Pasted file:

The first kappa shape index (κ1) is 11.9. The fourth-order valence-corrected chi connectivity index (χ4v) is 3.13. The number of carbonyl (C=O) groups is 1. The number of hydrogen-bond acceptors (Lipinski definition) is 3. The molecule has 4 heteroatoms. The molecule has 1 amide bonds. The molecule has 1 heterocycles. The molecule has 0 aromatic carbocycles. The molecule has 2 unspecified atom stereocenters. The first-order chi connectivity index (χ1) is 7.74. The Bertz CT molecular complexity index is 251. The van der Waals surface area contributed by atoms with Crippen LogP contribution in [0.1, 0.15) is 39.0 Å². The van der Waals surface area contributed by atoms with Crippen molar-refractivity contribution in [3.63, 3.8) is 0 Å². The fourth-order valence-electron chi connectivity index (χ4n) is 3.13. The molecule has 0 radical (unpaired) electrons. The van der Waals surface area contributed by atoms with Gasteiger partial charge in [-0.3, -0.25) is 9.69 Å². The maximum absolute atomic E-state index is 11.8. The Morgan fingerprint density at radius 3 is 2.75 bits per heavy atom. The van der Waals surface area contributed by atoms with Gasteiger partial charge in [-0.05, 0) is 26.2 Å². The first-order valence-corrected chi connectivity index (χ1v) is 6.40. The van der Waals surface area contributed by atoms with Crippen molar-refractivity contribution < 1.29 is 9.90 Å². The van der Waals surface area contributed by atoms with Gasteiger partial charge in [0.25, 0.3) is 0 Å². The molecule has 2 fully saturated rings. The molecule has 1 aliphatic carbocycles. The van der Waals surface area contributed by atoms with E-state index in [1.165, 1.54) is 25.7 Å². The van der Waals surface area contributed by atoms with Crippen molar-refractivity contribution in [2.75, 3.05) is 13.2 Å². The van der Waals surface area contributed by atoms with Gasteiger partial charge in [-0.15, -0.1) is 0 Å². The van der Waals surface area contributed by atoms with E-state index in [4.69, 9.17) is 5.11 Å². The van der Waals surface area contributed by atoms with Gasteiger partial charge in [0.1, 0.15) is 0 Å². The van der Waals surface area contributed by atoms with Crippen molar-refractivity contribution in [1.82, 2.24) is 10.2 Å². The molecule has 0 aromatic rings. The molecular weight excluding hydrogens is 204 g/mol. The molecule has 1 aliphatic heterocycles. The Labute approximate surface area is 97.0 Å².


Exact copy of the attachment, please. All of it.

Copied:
The first kappa shape index (κ1) is 11.9. The fourth-order valence-corrected chi connectivity index (χ4v) is 3.13. The number of carbonyl (C=O) groups is 1. The number of hydrogen-bond acceptors (Lipinski definition) is 3. The molecule has 4 heteroatoms. The molecule has 1 amide bonds. The molecule has 1 heterocycles. The molecule has 0 aromatic carbocycles. The molecule has 2 unspecified atom stereocenters. The first-order chi connectivity index (χ1) is 7.74. The Bertz CT molecular complexity index is 251. The van der Waals surface area contributed by atoms with Crippen LogP contribution in [0.1, 0.15) is 39.0 Å². The van der Waals surface area contributed by atoms with Crippen molar-refractivity contribution in [3.63, 3.8) is 0 Å². The fourth-order valence-electron chi connectivity index (χ4n) is 3.13. The molecule has 0 radical (unpaired) electrons. The van der Waals surface area contributed by atoms with Gasteiger partial charge in [-0.3, -0.25) is 9.69 Å². The maximum absolute atomic E-state index is 11.8. The Morgan fingerprint density at radius 3 is 2.75 bits per heavy atom. The van der Waals surface area contributed by atoms with Gasteiger partial charge in [-0.05, 0) is 26.2 Å². The first-order valence-corrected chi connectivity index (χ1v) is 6.40. The van der Waals surface area contributed by atoms with Crippen molar-refractivity contribution < 1.29 is 9.90 Å². The van der Waals surface area contributed by atoms with Gasteiger partial charge in [0.25, 0.3) is 0 Å². The molecule has 2 fully saturated rings. The molecule has 1 aliphatic carbocycles. The van der Waals surface area contributed by atoms with E-state index in [1.165, 1.54) is 25.7 Å². The van der Waals surface area contributed by atoms with Crippen molar-refractivity contribution in [2.75, 3.05) is 13.2 Å². The van der Waals surface area contributed by atoms with Gasteiger partial charge in [-0.15, -0.1) is 0 Å². The van der Waals surface area contributed by atoms with E-state index in [4.69, 9.17) is 5.11 Å². The van der Waals surface area contributed by atoms with Gasteiger partial charge in [0.1, 0.15) is 0 Å². The van der Waals surface area contributed by atoms with Crippen molar-refractivity contribution in [1.82, 2.24) is 10.2 Å². The molecule has 0 aromatic rings. The molecular weight excluding hydrogens is 204 g/mol. The molecule has 1 aliphatic heterocycles. The Labute approximate surface area is 97.0 Å².